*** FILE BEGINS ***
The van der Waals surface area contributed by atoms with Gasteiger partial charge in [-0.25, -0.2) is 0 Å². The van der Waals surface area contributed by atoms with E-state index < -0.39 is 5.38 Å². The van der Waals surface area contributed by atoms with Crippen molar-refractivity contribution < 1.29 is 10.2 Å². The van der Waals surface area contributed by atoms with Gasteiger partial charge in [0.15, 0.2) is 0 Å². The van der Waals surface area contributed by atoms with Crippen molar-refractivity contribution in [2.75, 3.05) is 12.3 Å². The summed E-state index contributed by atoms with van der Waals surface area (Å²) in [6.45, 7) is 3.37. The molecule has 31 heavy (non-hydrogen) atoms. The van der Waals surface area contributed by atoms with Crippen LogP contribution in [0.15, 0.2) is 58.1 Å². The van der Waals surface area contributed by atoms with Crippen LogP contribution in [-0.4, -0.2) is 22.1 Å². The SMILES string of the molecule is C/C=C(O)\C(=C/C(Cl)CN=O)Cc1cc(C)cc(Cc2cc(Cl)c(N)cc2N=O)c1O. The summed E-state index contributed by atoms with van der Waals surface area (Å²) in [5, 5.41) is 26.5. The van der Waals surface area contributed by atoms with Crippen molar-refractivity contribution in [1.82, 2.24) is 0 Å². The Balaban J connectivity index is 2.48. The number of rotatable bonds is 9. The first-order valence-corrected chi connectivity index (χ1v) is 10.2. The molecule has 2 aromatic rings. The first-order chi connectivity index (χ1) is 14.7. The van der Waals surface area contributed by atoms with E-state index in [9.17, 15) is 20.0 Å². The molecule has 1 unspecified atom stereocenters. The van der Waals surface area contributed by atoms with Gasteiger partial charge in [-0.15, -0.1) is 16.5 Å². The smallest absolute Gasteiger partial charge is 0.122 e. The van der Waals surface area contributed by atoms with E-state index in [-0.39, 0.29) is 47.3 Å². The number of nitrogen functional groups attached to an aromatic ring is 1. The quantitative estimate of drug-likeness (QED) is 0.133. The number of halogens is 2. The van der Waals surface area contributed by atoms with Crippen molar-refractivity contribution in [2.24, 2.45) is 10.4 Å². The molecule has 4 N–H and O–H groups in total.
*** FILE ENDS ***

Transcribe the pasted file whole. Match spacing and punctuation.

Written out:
The van der Waals surface area contributed by atoms with Gasteiger partial charge in [-0.25, -0.2) is 0 Å². The van der Waals surface area contributed by atoms with E-state index < -0.39 is 5.38 Å². The van der Waals surface area contributed by atoms with Crippen molar-refractivity contribution < 1.29 is 10.2 Å². The van der Waals surface area contributed by atoms with Gasteiger partial charge in [0.15, 0.2) is 0 Å². The van der Waals surface area contributed by atoms with Crippen molar-refractivity contribution in [2.75, 3.05) is 12.3 Å². The summed E-state index contributed by atoms with van der Waals surface area (Å²) in [6.45, 7) is 3.37. The molecule has 31 heavy (non-hydrogen) atoms. The van der Waals surface area contributed by atoms with Crippen LogP contribution in [0.15, 0.2) is 58.1 Å². The van der Waals surface area contributed by atoms with Crippen LogP contribution in [-0.4, -0.2) is 22.1 Å². The SMILES string of the molecule is C/C=C(O)\C(=C/C(Cl)CN=O)Cc1cc(C)cc(Cc2cc(Cl)c(N)cc2N=O)c1O. The summed E-state index contributed by atoms with van der Waals surface area (Å²) in [5, 5.41) is 26.5. The van der Waals surface area contributed by atoms with Crippen molar-refractivity contribution in [1.82, 2.24) is 0 Å². The Balaban J connectivity index is 2.48. The number of rotatable bonds is 9. The first-order valence-corrected chi connectivity index (χ1v) is 10.2. The molecule has 2 aromatic rings. The first-order chi connectivity index (χ1) is 14.7. The van der Waals surface area contributed by atoms with E-state index in [9.17, 15) is 20.0 Å². The molecule has 1 unspecified atom stereocenters. The van der Waals surface area contributed by atoms with Gasteiger partial charge in [-0.15, -0.1) is 16.5 Å². The smallest absolute Gasteiger partial charge is 0.122 e. The van der Waals surface area contributed by atoms with E-state index in [-0.39, 0.29) is 47.3 Å². The number of nitrogen functional groups attached to an aromatic ring is 1. The quantitative estimate of drug-likeness (QED) is 0.133. The number of halogens is 2. The van der Waals surface area contributed by atoms with Crippen molar-refractivity contribution in [2.24, 2.45) is 10.4 Å². The molecule has 4 N–H and O–H groups in total.